The results of section 8 allow us to interpret this particular family of fixed point models as a boundary theory of a 3D topological model (the Tuarev–Viro model) in section 9 and moreover to relate our 2D recursion relations to 3D recursion relations, obtained from the Biedenharn–Elliot identity for these models. This makes the notion of diffeomorphism symmetry obvious, as the 3D recursion relations are the Ward identities of this symmetry for the 3D models.

Section 10 explains the notion of matrix product states and specifies the matrix product state representation of the ground states associated to the fixed point models as well as the Hamiltonians. In quantum gravity language this provides the link between the covariant and canonical description of the models, with the partition function providing the projector on the physical states (i.e. ground states), which are specified by the Hamiltonian (constraints). Here the problem to understand the symmetry of the ground states motivates the consideration of a notion of finite subgroups in a quantum group.

This connects to anyon condensation, which we will discuss in section 11. It will explain some of the results we found for the torus partition function, especially for the fixed point models with ground state degeneracy. We finally close with a discussion and outlook in section 12.

2 Spin net models

Spin foams [2, 22, 3] provide a proposal for a non–perturbative path integral for quantum gravity, based on fundamental building blocks. A key open question [2] to validate this proposal is the continuum limit of the models, which we here understand as the limit including a large number of these building blocks. The complexity of the models made progress difficult, in addition coarse graining and renormalization had to be adapted to a background independent framework [23]. In [14, 15, 16, 1] a program was started to tackle the problem of the continuum limit first in simpler analogue models. This helped to develop tools and techniques and most of all approximations and truncations, that can be tested on increasingly more complicated models. In this way we can hope to build up to the full models. Indeed, in this work we will consider models which in their algebraic structure (i.e. the structure group) almost reach the full models.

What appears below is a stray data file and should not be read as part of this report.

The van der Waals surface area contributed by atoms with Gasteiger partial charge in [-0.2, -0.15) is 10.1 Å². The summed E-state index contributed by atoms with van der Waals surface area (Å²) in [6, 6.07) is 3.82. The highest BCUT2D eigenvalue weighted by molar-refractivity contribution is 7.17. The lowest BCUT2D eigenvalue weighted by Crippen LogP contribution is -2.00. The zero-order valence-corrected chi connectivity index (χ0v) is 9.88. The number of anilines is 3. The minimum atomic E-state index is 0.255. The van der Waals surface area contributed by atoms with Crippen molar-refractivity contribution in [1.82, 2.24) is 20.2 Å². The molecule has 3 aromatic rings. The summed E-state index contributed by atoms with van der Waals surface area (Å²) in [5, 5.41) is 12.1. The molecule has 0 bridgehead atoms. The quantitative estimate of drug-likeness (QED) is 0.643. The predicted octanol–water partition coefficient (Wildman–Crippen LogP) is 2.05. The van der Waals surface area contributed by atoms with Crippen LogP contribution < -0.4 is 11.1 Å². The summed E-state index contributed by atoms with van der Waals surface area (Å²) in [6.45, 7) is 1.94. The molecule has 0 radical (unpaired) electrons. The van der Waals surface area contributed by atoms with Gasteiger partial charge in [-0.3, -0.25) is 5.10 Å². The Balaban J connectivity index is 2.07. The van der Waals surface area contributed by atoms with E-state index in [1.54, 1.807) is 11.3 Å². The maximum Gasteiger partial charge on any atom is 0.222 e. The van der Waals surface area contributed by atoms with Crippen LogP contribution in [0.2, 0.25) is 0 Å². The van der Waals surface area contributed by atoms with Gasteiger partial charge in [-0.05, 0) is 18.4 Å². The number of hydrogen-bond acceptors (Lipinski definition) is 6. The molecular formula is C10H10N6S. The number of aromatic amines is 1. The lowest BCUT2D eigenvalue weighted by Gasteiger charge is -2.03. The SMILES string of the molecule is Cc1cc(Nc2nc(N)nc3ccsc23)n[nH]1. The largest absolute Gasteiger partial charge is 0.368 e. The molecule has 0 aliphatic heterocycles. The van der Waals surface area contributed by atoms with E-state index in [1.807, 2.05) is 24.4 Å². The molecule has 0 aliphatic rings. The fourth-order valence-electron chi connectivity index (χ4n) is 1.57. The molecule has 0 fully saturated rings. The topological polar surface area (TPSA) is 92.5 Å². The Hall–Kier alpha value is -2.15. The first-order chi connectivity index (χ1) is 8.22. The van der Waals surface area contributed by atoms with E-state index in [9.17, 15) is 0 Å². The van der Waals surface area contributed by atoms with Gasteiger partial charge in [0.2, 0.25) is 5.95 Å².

Spin net models have been introduced in [14, 15, 1] as analogues to spin foams. They can be interpreted as dimensional reductions of spin foams and for this reason are much easier to investigate, in particular with numerical techniques, as done in [1]. The results in [1] motivate us to introduce a further variant of these models in this work, which indeed is closely related to the so called spin net evaluation and the definition of the spin foam dynamics via these spin net evaluations prescribing intertwiner degrees of freedom [12, 11].

Here we will define this class of intertwiner models and present a large family of triangulation invariant models inside this class.